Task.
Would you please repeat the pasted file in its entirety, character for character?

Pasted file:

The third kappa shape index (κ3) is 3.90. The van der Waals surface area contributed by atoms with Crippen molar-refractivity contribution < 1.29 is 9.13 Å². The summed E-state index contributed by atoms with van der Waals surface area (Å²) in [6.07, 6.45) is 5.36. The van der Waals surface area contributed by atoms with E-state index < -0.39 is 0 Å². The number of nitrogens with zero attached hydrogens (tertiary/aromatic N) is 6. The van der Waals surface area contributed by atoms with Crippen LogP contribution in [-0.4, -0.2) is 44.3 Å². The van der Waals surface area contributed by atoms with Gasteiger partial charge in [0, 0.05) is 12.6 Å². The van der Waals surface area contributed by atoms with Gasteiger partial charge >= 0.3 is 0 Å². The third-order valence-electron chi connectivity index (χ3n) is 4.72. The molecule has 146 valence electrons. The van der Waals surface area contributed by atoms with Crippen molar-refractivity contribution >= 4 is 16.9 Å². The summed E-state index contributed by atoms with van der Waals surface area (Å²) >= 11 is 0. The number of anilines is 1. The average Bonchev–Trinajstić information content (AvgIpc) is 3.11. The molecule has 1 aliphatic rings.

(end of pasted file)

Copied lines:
The third kappa shape index (κ3) is 3.90. The van der Waals surface area contributed by atoms with Crippen molar-refractivity contribution < 1.29 is 9.13 Å². The summed E-state index contributed by atoms with van der Waals surface area (Å²) in [6.07, 6.45) is 5.36. The van der Waals surface area contributed by atoms with E-state index < -0.39 is 0 Å². The number of nitrogens with zero attached hydrogens (tertiary/aromatic N) is 6. The van der Waals surface area contributed by atoms with Crippen LogP contribution in [-0.4, -0.2) is 44.3 Å². The van der Waals surface area contributed by atoms with Gasteiger partial charge in [0, 0.05) is 12.6 Å². The van der Waals surface area contributed by atoms with Gasteiger partial charge >= 0.3 is 0 Å². The third-order valence-electron chi connectivity index (χ3n) is 4.72. The molecule has 146 valence electrons. The van der Waals surface area contributed by atoms with Crippen molar-refractivity contribution >= 4 is 16.9 Å². The summed E-state index contributed by atoms with van der Waals surface area (Å²) >= 11 is 0. The number of anilines is 1. The average Bonchev–Trinajstić information content (AvgIpc) is 3.11. The molecule has 1 aliphatic rings.